Local grads write college guide



The Daily Journal

Writing a college-prep book not only helped four high school authors prepare themselves for their transition, it taught them to believe in themselves.

Former Developing Virtue Secondary Girls School students Julia Ha, Yvonne Chen, Nancy Chu, and Aryatara Kandahsari -- as a project in their high school leadership course -- wrote "Crossing the Road: A Guide for the College-Bound Chicken."

The book has since been published and all four girls are now in their first year of college.

"Our teachers, Dr. Raymond Yeh and Priscilla Yeh, presented us with a seemingly insurmountable challenge: we (high school) sophomores, to whom college seemed like a distant and mysterious notion, would write a book guiding other high school students on learning how to make the right decisions and how to take the best actions to reach their goals, in this case, college," said Julia Ha, who will be going to UC San Diego in September.

With that said, a high school perspective is what makes this book different than the typical college-prep book.

"Secondly, there is a very specific, active process explained in the book that we believe really helps anybody to reach their goal," Ha said. "In this book we use the idea of a chicken crossing the road as a metaphor for the process a student might choose to decide whether they want to go to college, which college they want to attend, and how to get into the selected college," Ha said, noting they use simple flow charts, which basically ask the student an initial question, and then continue by having the student answer "yes" and "no" to more questions until the student comes up with an answer.

The book also uses a pros and cons chart, tradeoff analyses, action plans, and so on, to guide students through a step-by-step thinking and planning process, she said.

"We also help the reader investigate him- or herself at a deeper level, a level that is not muddled with statistics, pressure and opinions," she added.

However, when asked to give her opinion, Ha said: "Probably one of the most important things is to not let anyone else affect your decision, like your parents, classmates or the U.S. News, because a lot of people think that statistics are everything, but actually you can't judge something by numbers, and there is not just one school for someone, there are a lot of schools for someone."

Chen, one of the co-authors of the book, said in writing it she gained not only an "immeasurable amount of knowledge," but experience. "On my own college application experience, I used all the methodology shared in the book to help myself distinguish which college was best for me," Chen said. She starts UC Davis in September.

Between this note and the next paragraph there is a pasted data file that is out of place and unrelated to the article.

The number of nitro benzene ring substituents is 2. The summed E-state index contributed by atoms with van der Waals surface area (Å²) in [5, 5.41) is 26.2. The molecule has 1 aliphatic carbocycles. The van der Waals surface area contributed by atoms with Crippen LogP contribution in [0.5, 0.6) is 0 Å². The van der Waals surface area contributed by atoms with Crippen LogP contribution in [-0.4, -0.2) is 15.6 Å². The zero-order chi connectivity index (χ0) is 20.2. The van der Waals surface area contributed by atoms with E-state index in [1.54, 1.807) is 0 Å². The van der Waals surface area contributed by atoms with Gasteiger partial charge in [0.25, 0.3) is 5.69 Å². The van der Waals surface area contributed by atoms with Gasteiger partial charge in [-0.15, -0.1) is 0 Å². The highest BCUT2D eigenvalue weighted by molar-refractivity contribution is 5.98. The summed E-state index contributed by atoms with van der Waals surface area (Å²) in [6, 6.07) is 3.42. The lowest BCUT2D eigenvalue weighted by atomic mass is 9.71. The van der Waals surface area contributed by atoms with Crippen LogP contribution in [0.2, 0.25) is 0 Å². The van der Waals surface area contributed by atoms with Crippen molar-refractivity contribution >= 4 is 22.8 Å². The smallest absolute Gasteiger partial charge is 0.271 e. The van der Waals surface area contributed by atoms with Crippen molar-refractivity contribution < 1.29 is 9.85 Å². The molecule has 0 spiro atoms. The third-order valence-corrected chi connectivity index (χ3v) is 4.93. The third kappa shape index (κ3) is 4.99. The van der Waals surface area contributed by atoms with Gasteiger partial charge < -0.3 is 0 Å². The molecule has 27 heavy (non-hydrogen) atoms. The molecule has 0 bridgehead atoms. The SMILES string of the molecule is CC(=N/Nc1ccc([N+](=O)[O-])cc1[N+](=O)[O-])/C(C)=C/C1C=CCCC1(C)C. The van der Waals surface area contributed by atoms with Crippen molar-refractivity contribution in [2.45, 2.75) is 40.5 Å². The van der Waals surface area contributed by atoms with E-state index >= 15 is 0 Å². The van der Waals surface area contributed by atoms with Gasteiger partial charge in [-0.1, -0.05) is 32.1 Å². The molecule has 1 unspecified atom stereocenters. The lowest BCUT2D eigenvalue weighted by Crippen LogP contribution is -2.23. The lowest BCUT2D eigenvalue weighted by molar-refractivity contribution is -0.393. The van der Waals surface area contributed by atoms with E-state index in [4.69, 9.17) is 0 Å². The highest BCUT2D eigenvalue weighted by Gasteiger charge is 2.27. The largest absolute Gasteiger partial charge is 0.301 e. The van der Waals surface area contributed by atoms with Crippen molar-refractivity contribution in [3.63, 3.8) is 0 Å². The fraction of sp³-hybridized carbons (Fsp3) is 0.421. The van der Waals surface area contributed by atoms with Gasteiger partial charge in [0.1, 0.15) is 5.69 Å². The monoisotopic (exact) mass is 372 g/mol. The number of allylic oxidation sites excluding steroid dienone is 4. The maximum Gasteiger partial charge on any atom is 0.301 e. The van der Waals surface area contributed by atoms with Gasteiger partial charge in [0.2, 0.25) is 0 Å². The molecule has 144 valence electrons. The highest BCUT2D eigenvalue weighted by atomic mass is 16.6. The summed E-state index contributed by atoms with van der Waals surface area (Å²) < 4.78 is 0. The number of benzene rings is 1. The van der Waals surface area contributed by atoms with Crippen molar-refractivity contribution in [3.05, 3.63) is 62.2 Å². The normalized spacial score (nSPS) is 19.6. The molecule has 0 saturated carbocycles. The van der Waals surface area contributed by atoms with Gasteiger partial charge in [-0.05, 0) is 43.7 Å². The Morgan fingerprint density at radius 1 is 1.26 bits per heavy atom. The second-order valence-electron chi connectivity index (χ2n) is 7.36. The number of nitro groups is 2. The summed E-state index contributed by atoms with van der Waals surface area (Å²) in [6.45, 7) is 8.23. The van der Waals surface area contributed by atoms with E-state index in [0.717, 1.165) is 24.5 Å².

Chu, who, at about the same time, will attend Swarthmore College in Pennsylvania, said writing the book showed her people are capable of doing all kinds of things if they believe in themselves.

"Writing and publishing this book really helped me to see how many things anyone can do if you don't limit yourself by thinking that you're inadequate or unqualified," Chu said.

Ha agreed. " I remember when Dr. and Mrs. Yeh came in one afternoon and told us that we were going to write a book. I remember laughing with my classmates and then turning a bit pale when we saw that they were serious.

"We had just undertaken a task that many students our age deem impossible, and with this book I hope people will not only benefit from the advice and methods presented, but also be inspired and realize that anything really is possible," Ha said, adding, "Writing this book not only helped me grow as a student, but also as a person."

"As my coauthors have mentioned, I too, did not believe at first that we were going to write an actual book for other high school students our age and have it published," Kandahsari said.

She starts at San Jose State University this week, and referred to writing the book as a "truly rewarding experience."

"I learned not to limit myself, especially with the dreams and goals I have for life. Anything is possible if one puts her or his heart to it. As the saying goes, Big dreams can be taken with small steps.' For those college-bound high school students, I hope that you will be able to use the methods in this book as the small steps you will take to get into the college you want."

The girls said they plan to write a sequel at some point. Meanwhile, this paperback is available for $7.95 at www.bttsonlineatdrba.org.

Laura McCutcheon can be reached at udjlm@pacific.net .